The second one was thrown into a salad for some extra crunch and bite. Numbers three and four went into the following pasta dish, the aniseed overtones baked down into a backnote to complement rather than overpower the other ingredients.

This recipe is adapted from Jamie Oliver’s Happy Days. He recommends it as a tasty side dish and then, in a throw-away note, mentions that it would make a sexy little pasta. I’ve never used it as the side dish – I can’t get past making this creamy, soothing, very satisfying dinner.

Fennel, tomato and ricotta pasta – adapted from Happy Days by Jamie Oliver
(Serves 2)

You’ll need:

2 fennel bulbs, cut into quarters
A punnet of cherry tomatoes
2 cloves of garlic, sliced
leaves from 3 sprigs of thyme
Olive oil
A few dots of butter
About 125g of ricotta
A handful of grated parmesan
14 black olives, stoned and sliced

Enough pasta for two

1. Preheat the oven to 200C/gas mark 6.
2. Put the fennel quarters in a saucepan, cover with water and simmer for 10 minutes.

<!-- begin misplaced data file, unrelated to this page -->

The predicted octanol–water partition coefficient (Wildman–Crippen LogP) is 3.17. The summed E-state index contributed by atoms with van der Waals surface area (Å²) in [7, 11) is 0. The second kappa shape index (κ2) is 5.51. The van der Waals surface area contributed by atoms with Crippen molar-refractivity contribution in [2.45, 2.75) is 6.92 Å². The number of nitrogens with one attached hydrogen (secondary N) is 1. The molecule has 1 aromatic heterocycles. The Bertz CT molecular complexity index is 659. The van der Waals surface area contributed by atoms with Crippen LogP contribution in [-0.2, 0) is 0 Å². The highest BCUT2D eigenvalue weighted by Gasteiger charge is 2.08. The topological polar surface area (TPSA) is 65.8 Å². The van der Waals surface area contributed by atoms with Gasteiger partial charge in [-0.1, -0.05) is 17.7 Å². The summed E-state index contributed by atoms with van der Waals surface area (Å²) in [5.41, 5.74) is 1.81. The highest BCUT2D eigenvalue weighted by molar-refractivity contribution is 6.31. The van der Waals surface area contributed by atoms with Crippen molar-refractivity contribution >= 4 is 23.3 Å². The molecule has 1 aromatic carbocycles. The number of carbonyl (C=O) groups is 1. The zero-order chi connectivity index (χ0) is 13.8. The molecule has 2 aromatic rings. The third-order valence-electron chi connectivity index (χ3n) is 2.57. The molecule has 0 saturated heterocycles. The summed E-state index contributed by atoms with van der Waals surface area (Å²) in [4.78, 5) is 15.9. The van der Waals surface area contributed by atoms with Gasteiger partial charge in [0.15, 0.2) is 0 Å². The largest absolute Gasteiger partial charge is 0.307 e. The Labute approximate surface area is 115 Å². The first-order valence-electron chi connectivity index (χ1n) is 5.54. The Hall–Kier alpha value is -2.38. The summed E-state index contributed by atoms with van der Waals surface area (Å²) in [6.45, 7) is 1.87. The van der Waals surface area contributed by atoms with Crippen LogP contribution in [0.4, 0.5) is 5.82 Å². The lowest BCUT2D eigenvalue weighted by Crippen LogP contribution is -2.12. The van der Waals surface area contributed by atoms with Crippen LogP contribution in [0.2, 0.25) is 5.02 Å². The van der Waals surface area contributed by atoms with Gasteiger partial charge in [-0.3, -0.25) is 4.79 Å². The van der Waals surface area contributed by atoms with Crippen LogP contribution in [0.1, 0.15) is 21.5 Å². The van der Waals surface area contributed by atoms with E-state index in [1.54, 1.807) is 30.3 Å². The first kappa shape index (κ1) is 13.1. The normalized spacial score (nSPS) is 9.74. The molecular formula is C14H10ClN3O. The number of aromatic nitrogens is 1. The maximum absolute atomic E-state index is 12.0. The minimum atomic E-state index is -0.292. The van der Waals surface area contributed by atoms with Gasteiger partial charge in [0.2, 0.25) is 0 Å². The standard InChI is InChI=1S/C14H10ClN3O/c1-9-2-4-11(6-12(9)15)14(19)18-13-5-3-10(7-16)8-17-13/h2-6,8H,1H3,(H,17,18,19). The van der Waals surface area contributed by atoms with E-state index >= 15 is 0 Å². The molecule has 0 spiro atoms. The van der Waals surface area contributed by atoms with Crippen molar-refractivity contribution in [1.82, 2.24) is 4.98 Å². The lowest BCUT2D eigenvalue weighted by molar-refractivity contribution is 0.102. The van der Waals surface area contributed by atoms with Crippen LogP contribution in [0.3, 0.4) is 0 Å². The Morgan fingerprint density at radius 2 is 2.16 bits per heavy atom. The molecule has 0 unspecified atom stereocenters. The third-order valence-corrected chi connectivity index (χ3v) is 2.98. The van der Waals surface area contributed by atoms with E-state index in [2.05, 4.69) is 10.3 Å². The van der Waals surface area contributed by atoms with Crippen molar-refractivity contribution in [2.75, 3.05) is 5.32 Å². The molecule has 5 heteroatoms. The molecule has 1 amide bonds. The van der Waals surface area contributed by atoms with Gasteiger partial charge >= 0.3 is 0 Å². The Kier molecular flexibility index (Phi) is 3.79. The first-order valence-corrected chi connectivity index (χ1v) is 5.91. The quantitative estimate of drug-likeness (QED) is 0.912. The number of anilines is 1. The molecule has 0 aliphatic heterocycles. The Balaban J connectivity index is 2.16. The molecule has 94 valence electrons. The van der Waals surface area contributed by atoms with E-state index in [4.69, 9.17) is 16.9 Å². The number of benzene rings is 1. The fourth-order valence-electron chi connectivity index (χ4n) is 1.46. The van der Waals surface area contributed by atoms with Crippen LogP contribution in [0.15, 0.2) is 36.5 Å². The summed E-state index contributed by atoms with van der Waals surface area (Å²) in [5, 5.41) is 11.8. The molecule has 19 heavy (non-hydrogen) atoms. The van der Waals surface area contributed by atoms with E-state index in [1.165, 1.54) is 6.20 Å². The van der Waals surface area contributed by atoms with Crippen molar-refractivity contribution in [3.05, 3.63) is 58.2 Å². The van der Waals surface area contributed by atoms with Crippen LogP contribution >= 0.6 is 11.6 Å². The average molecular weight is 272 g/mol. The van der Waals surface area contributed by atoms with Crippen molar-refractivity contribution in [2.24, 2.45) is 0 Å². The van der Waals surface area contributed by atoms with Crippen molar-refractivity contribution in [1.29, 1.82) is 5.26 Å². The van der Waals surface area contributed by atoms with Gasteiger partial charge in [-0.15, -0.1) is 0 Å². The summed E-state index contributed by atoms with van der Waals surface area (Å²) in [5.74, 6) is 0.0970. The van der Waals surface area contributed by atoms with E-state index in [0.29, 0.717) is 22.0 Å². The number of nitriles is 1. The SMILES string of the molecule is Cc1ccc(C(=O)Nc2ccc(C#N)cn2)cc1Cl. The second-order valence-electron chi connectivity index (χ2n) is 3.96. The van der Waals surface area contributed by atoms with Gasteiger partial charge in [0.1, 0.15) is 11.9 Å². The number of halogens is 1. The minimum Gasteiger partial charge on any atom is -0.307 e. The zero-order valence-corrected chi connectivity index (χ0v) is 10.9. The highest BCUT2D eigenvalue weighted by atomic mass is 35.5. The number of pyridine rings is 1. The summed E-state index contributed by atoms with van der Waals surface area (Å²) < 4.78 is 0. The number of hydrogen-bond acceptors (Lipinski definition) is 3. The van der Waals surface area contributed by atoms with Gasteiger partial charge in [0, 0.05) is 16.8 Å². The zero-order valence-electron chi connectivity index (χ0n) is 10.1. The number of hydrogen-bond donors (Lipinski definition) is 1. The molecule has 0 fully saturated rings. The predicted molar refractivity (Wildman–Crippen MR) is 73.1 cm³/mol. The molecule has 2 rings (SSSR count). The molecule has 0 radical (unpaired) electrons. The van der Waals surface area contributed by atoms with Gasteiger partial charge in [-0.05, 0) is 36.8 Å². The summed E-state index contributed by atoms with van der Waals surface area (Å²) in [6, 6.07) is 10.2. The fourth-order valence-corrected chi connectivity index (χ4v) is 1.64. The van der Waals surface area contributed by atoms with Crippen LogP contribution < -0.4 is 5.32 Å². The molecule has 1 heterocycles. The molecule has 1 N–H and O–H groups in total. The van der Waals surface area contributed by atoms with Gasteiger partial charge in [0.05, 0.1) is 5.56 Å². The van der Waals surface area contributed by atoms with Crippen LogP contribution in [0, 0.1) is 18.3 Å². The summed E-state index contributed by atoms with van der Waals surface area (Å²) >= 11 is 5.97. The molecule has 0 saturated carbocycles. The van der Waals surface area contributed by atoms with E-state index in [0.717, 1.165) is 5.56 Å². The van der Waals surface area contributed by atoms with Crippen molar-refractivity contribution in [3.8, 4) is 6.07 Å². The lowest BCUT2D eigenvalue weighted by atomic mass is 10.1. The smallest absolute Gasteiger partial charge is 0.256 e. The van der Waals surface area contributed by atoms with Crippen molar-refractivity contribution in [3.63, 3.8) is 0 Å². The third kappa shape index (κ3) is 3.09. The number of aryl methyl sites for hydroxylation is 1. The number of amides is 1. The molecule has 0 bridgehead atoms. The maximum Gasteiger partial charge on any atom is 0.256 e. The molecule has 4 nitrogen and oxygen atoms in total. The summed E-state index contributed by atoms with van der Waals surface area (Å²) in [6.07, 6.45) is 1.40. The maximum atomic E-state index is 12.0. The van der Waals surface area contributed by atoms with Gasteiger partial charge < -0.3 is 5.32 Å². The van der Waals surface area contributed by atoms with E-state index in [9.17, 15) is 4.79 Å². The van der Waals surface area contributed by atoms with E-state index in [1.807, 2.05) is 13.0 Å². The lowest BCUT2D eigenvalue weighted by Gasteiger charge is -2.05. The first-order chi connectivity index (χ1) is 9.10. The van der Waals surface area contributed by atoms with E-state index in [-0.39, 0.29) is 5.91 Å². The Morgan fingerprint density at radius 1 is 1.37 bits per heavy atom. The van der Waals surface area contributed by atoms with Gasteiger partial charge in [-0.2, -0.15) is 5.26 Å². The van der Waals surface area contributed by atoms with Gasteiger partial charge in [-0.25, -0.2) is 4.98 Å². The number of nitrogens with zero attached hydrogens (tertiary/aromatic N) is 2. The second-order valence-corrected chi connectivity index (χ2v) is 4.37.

3. Drain the fennel, then add to a large roasting dish, along with the tomatoes, garlic and thyme. Slosh some olive oil in the pan and mix the vegetables up to make sure they’re well coated. Then dot some bits of butter around the pan. Very scientific, this.
4. Bake in the oven for about 30 minutes, or until the vegetables look cooked through. Remove from the oven and let the veg cool enough to handle.
5. Cook the pasta, according to manufacturer’s instructions.
6. In the meantime, chop the cooled fennel into pieces about 2cm big.
7. Drain the cooked pasta and return to the saucepan. Add the ricotta and parmesan – stir to melt the cheese (no need to use the the stove top for this, the heat from the pasta is enough.)
8. Add the chopped fennel, the rest of the roasted veg mixture and the olives. Stir through and season if neccesary.
9. Serve.

‘Are you enjoying your meal?’ asked Victor.

‘Yes – I am. I really am,’ came my slightly tipsy reply. ‘I’ve had a cr@p day at work, perhaps the cr@ppiest ever. But this meal is making up for it beautifully, thank you.’

Victor looked at me. He doesn’t know me from Adam but I was quite clearly telling the truth. So he decided to take pity on me.